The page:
Summary Of Alexis De Tocqueville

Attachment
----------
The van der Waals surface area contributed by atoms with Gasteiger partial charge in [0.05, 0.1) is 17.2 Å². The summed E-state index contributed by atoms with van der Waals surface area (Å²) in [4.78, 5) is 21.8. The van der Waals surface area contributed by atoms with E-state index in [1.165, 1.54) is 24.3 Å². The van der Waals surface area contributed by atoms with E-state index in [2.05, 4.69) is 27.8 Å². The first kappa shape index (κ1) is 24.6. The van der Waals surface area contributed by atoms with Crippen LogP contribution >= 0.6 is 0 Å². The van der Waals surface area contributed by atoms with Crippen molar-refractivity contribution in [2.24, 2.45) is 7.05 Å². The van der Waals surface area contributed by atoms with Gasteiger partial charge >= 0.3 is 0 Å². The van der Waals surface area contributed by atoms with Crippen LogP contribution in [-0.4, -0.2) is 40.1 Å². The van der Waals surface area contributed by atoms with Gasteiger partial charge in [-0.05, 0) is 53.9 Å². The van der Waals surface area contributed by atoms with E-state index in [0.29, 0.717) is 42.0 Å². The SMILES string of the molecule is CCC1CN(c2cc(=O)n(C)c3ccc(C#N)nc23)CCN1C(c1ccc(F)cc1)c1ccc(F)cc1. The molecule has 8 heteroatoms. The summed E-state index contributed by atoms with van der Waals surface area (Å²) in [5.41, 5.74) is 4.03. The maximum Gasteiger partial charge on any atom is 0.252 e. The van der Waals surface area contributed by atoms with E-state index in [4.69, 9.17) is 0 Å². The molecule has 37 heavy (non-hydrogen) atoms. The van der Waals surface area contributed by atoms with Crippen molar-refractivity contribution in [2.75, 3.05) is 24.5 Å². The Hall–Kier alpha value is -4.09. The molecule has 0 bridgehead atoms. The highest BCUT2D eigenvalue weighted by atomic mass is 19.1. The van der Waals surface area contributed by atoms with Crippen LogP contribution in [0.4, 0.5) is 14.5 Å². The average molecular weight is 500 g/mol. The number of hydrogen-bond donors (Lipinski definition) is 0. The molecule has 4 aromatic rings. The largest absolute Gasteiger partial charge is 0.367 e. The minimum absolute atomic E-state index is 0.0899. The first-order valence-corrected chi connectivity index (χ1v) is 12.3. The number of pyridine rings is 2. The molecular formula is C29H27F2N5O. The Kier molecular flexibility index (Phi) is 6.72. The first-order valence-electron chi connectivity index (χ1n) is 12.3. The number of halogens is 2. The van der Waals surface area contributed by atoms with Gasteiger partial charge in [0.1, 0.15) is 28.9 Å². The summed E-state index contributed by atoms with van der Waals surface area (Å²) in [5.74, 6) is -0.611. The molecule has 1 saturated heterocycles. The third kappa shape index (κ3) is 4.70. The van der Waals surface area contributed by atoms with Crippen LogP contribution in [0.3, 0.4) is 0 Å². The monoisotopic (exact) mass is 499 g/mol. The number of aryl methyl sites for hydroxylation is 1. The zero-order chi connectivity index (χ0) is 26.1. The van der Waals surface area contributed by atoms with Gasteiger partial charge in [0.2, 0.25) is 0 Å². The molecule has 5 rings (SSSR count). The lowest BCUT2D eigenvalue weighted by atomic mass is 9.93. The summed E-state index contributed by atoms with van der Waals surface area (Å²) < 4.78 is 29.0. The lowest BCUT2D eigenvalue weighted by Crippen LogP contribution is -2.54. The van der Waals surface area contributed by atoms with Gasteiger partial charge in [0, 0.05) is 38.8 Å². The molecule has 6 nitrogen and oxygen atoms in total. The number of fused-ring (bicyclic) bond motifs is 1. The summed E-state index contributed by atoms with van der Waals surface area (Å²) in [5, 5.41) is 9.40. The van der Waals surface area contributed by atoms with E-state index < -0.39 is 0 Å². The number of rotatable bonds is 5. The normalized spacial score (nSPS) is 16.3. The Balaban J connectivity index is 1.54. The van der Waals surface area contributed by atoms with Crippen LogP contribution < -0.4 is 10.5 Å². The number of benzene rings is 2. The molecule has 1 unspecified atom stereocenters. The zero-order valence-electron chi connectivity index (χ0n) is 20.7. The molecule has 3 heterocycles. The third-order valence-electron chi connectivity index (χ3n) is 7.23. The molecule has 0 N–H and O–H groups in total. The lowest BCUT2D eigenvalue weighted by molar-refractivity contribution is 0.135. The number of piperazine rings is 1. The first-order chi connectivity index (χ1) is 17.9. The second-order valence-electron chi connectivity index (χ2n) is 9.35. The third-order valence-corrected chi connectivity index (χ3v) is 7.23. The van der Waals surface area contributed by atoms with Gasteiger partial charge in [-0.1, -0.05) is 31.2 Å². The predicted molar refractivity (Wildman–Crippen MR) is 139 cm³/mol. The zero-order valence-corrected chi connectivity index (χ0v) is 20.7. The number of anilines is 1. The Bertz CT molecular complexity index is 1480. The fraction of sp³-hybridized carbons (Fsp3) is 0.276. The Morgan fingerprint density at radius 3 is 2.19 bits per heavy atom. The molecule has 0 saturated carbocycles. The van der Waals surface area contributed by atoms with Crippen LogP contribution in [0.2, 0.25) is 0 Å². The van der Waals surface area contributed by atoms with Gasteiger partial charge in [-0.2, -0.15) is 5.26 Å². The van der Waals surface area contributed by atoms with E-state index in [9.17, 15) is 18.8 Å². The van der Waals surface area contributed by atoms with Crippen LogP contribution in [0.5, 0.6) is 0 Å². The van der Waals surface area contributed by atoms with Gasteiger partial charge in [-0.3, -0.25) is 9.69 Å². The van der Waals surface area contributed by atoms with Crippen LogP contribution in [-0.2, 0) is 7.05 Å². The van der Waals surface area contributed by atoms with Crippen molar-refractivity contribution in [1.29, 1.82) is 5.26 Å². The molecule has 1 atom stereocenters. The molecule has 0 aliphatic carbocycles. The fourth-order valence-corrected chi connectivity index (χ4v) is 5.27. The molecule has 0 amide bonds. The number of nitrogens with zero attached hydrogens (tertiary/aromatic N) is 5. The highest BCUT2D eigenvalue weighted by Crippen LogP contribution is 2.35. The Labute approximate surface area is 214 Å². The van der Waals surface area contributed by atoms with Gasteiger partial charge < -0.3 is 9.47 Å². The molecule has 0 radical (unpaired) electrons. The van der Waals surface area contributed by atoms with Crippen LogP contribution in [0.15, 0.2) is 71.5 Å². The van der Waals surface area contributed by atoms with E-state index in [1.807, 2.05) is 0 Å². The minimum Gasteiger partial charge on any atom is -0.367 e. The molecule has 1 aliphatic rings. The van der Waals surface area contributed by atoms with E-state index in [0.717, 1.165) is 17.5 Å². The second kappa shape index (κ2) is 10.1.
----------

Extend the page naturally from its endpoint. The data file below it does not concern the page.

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Upon visiting America in 1831, Alexis de Tocqueville studied the ways and means of American society and assessed their values and government. Considering how slavery was still practiced at this time, de Tocqueville evaluated America 's way of segregation and racism in relation to how their country will function in the future. He writes: “it will readily be understood that there are but two alternatives for the future; the negroes and the whites must either wholly part or wholly mingle” (Tocqueville 432). After making this claim, de Tocqueville makes his own prediction for the future of the country in regards to their current practice of slavery. He says: “I do not imagine that the white and black races will live in a country upon an equal footing” (Tocqueville 433). Here, de Tocqueville is assuming the worst in American society and anticipating a forever segregated nation. However, Ahlstrom’s writings on “Slavery, Disunion, and the Churches” as well as “The Churches Amid Civil War and Reconstruction” both provide a more optimistic view of American society. These two passages show how a“bi-racial” future could be possible based off of how much America has moved forward from its more shameful past and how much of an influence that the major churches had on these movements. Throughout his work, Ahlstrom points out how the different faith traditions have been present in American history of slavery and racism from the beginning to the end. He also explains how the Civil War

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